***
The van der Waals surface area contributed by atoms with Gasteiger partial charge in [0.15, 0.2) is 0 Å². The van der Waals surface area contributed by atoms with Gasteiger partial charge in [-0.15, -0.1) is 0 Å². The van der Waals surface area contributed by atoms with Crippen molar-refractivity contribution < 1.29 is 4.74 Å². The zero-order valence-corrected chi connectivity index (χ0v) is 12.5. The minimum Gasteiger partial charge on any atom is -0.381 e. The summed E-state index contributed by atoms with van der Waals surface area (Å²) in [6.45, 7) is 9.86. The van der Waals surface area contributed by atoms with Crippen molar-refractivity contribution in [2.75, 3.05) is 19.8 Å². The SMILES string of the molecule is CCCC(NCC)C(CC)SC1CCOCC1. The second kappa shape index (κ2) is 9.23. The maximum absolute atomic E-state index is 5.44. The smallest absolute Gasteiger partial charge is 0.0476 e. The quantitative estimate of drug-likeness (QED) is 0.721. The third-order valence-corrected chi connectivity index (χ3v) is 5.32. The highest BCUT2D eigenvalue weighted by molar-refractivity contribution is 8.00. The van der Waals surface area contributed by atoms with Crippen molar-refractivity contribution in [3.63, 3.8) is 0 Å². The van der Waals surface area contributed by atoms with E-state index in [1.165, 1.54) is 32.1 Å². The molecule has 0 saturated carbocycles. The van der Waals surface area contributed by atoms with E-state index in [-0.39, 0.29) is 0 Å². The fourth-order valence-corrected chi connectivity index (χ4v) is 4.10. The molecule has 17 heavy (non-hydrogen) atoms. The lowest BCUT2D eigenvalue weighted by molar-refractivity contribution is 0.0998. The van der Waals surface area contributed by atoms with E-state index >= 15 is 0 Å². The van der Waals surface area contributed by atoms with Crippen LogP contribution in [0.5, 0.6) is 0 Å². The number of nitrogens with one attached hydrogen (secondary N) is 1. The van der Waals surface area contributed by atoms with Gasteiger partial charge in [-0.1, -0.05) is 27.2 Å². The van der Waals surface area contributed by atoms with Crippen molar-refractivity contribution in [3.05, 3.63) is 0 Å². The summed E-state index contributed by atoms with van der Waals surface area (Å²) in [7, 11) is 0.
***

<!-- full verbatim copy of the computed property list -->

The van der Waals surface area contributed by atoms with Gasteiger partial charge in [0.15, 0.2) is 0 Å². The van der Waals surface area contributed by atoms with Gasteiger partial charge in [-0.15, -0.1) is 0 Å². The van der Waals surface area contributed by atoms with Crippen molar-refractivity contribution < 1.29 is 4.74 Å². The zero-order valence-corrected chi connectivity index (χ0v) is 12.5. The minimum Gasteiger partial charge on any atom is -0.381 e. The summed E-state index contributed by atoms with van der Waals surface area (Å²) in [6.45, 7) is 9.86. The van der Waals surface area contributed by atoms with Crippen molar-refractivity contribution in [2.75, 3.05) is 19.8 Å². The SMILES string of the molecule is CCCC(NCC)C(CC)SC1CCOCC1. The second kappa shape index (κ2) is 9.23. The maximum absolute atomic E-state index is 5.44. The smallest absolute Gasteiger partial charge is 0.0476 e. The quantitative estimate of drug-likeness (QED) is 0.721. The third-order valence-corrected chi connectivity index (χ3v) is 5.32. The highest BCUT2D eigenvalue weighted by molar-refractivity contribution is 8.00. The van der Waals surface area contributed by atoms with Crippen molar-refractivity contribution in [3.63, 3.8) is 0 Å². The van der Waals surface area contributed by atoms with E-state index in [1.165, 1.54) is 32.1 Å². The molecule has 0 saturated carbocycles. The van der Waals surface area contributed by atoms with E-state index in [-0.39, 0.29) is 0 Å². The fourth-order valence-corrected chi connectivity index (χ4v) is 4.10. The molecule has 17 heavy (non-hydrogen) atoms. The lowest BCUT2D eigenvalue weighted by molar-refractivity contribution is 0.0998. The van der Waals surface area contributed by atoms with E-state index >= 15 is 0 Å². The van der Waals surface area contributed by atoms with Crippen LogP contribution in [0.5, 0.6) is 0 Å². The number of nitrogens with one attached hydrogen (secondary N) is 1. The van der Waals surface area contributed by atoms with Gasteiger partial charge in [-0.1, -0.05) is 27.2 Å². The van der Waals surface area contributed by atoms with Crippen molar-refractivity contribution in [3.05, 3.63) is 0 Å². The summed E-state index contributed by atoms with van der Waals surface area (Å²) in [7, 11) is 0.